Remote infarct of the temporal lobe with coexistent hippocampal sclerosis in mesial temporal lobe epilepsy

Remote infarct of the temporal lobe with coexistent hippocampal sclerosis in mesial temporal lobe epilepsy

Human Pathology (2016) 48, 111–116 www.elsevier.com/locate/humpath Original contribution Remote infarct of the temporal lobe with coexistent hippoc...

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Human Pathology (2016) 48, 111–116

www.elsevier.com/locate/humpath

Original contribution

Remote infarct of the temporal lobe with coexistent hippocampal sclerosis in mesial temporal lobe epilepsy☆,☆☆ Jordan M. Gales BS, Richard A. Prayson MD, MEd ⁎ Cleveland Clinic Department of Anatomic Pathology and Cleveland Clinic Lerner College of Medicine, Cleveland, OH 44195 Received 16 July 2015; revised 2 September 2015; accepted 16 September 2015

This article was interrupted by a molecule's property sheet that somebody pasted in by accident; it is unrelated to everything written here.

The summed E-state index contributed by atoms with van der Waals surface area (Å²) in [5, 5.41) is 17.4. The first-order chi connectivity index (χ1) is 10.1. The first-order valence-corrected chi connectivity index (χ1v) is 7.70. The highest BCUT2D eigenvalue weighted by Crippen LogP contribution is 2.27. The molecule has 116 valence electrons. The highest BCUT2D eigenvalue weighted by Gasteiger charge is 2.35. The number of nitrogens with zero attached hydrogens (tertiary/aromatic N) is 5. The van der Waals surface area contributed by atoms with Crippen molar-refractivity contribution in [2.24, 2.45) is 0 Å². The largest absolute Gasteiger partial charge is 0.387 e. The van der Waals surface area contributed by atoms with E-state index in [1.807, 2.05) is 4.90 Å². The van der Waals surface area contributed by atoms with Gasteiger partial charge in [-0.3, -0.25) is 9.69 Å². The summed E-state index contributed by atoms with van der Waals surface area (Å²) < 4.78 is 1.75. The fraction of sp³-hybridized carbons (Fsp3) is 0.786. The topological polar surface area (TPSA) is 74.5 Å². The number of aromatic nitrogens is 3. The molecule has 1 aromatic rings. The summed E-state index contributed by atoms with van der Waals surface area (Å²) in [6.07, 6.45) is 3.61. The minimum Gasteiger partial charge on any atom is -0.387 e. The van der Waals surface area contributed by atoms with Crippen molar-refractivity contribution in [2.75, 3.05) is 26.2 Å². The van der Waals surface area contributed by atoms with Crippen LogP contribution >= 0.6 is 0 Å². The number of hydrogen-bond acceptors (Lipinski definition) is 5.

Keywords: Hippocampal sclerosis; Remote infarct; Epilepsy; Focal cortical dysplasia; Dual pathology